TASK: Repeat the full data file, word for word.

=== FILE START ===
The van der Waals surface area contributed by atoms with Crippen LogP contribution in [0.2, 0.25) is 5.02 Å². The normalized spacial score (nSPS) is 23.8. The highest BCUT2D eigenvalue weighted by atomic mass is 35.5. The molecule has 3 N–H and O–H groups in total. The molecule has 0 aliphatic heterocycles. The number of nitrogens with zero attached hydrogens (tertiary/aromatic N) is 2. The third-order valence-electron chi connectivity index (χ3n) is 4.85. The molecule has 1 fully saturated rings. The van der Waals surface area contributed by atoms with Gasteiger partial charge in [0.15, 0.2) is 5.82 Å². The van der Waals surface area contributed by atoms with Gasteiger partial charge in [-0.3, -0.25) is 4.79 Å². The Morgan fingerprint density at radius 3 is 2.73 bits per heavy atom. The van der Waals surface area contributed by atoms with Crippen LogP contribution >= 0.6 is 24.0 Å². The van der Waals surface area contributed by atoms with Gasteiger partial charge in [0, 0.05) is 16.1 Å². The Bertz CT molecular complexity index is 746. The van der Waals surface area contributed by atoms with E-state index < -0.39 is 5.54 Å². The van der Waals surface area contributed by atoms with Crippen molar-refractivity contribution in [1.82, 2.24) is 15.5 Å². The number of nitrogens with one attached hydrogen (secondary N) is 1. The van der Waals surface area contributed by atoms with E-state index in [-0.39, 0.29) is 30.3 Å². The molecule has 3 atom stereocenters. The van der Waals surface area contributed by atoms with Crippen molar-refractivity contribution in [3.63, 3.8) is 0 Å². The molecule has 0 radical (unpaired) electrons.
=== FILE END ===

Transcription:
The van der Waals surface area contributed by atoms with Crippen LogP contribution in [0.2, 0.25) is 5.02 Å². The normalized spacial score (nSPS) is 23.8. The highest BCUT2D eigenvalue weighted by atomic mass is 35.5. The molecule has 3 N–H and O–H groups in total. The molecule has 0 aliphatic heterocycles. The number of nitrogens with zero attached hydrogens (tertiary/aromatic N) is 2. The third-order valence-electron chi connectivity index (χ3n) is 4.85. The molecule has 1 fully saturated rings. The van der Waals surface area contributed by atoms with Gasteiger partial charge in [0.15, 0.2) is 5.82 Å². The van der Waals surface area contributed by atoms with Gasteiger partial charge in [-0.3, -0.25) is 4.79 Å². The Morgan fingerprint density at radius 3 is 2.73 bits per heavy atom. The van der Waals surface area contributed by atoms with Crippen LogP contribution >= 0.6 is 24.0 Å². The van der Waals surface area contributed by atoms with Gasteiger partial charge in [0, 0.05) is 16.1 Å². The Bertz CT molecular complexity index is 746. The van der Waals surface area contributed by atoms with E-state index < -0.39 is 5.54 Å². The van der Waals surface area contributed by atoms with Crippen molar-refractivity contribution in [1.82, 2.24) is 15.5 Å². The number of nitrogens with one attached hydrogen (secondary N) is 1. The van der Waals surface area contributed by atoms with E-state index in [-0.39, 0.29) is 30.3 Å². The molecule has 3 atom stereocenters. The van der Waals surface area contributed by atoms with Crippen molar-refractivity contribution in [3.63, 3.8) is 0 Å². The molecule has 0 radical (unpaired) electrons.